New Climate Change Center at George Mason University
George Mason University is providing a new resource to help local communities deal with current and potential problems prompted by climate change.
TRANSCRIPT OF VIDEO
ANGIE MILES: Penny Matthews says she and her husband have labored with love to restore and maintain their Accomack County home of nearly 50 years. But now there are problems like more backyard flooding and...
PENNY MATTHEWS (Accomack resident): The hard surface road 48 years ago was fine. Now in the last number of years continually it has flooded to the point I can't even drive down and I can't have company. I get to church some days and can't get back home.
ANGIE MILES: She wants the county to address it.
PENNY MATTHEWS: I stay in, upset over it, all the time. When I hear a storm's coming, or we're going to have high tides. And people can't come to visit me. I feel locked in, back here.
JESSICA STEELMAN (Accomack-Northampton Planning District Commission): Miss Matthew's situation is very common on the shore. As a matter of fact, there's about 33 miles of roads just like that. So, hers is just a small snippet of a very much larger regional problem.
ANGIE MILES: Jessica Steelman is the coastal planner for the quasi-governmental Accomack-Northampton Planning District Commission. She has her eye on what residents need to safeguard against the effects of climate change.
JESSICA STEELMAN: My goal is to develop the community resilience and sustainability plan to be project focused and identify critical needs for the shore.
ANGIE MILES: Eastern Shore residents have long worked with nonprofits like the Nature Conservancy, and with various university partners, Virginia Tech, the University of Virginia, William and Mary, to create workable solutions for sea level rise, flooding, erosion, and habitat protection. Now they have another academic resource available in George Mason's new Virginia Climate Center, a set of faculty from across disciplines working together to offer protections for the whole state.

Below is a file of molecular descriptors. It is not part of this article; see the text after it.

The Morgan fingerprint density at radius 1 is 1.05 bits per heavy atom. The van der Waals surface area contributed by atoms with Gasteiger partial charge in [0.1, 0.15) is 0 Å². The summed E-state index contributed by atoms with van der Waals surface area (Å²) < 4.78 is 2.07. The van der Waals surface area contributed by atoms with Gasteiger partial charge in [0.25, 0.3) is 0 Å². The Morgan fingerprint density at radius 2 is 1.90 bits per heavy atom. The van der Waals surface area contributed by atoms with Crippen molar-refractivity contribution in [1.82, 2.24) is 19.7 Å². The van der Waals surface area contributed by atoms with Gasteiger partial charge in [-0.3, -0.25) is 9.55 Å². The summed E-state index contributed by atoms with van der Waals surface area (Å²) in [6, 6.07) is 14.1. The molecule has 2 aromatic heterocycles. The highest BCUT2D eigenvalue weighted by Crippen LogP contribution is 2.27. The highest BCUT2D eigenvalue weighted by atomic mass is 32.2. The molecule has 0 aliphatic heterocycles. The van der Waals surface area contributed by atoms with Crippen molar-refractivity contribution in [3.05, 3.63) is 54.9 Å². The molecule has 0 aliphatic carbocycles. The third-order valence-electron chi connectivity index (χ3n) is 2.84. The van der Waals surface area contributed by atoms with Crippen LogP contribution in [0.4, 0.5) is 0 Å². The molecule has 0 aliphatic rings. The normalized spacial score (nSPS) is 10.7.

JIM KINTER (Researcher, Virginia Climate Center at GMU): People have become accustomed to the climate that we've had for the many decades that we've been alive. And the problem is that that's not the climate we're going to have. In fact, it's not the climate we have today. We're trying to help people prepare for what we're calling the inevitable changes associated with global warming. And that means building resilience to more severe weather. It means understanding what the threats are, where the most vulnerable communities are, and helping them understand their threats, as well as come up with solutions.
ANGIE MILES: Kinter says all of Virginia is vulnerable because of climate change, but that the threats vary by region.
JIM KINTER: So, for example, if you look at Eastern Shore, if you look at Norfolk and Virginia Beach, the Tidewater area of the Potomac, James and York Rivers, those are all being threatened by sea level rise. Sea level rise is a consequence of global warming.
ANGIE MILES: This center exists to assist professionals like Steelman, as they create and implement climate resilience plans. The Northern Virginia Regional Commission is already partnering with GMU's new center as northern localities deal with issues like flash flooding.
JIM KINTER: The rainfall in this area has already become considerably more intense than it was even 30 or 40 years ago, and we project that it's going to continue to get more intense for the next 30 or 40 years. So that the flash floods that we might have considered to be a hundred-year event back in the 1960s, will now be a 20-year event or even maybe a 10-year event.
ANGIE MILES: Urban areas of the state also contend with trapped heat that intensifies as the world gets hotter.
JIM KINTER: As the whole planet warms up as a result of carbon dioxide concentration, the cities are warming up even faster. We have elderly populations and disadvantaged communities where heat is a big issue, not to mention the fact that people who have to work outdoors are susceptible to heat. In the more rural parts, the western part of the state, there the issue is drought, where we, even though it's going to be raining more intensely when it rains, we will have more prolonged periods without rainfall and that will lead to drought. And in our agricultural areas, that's a very serious threat.
ANGIE MILES: For local governments in coastal, urban, and rural areas of the commonwealth, The Virginia Climate Center intends over time to become a useful partner for as many communities as possible.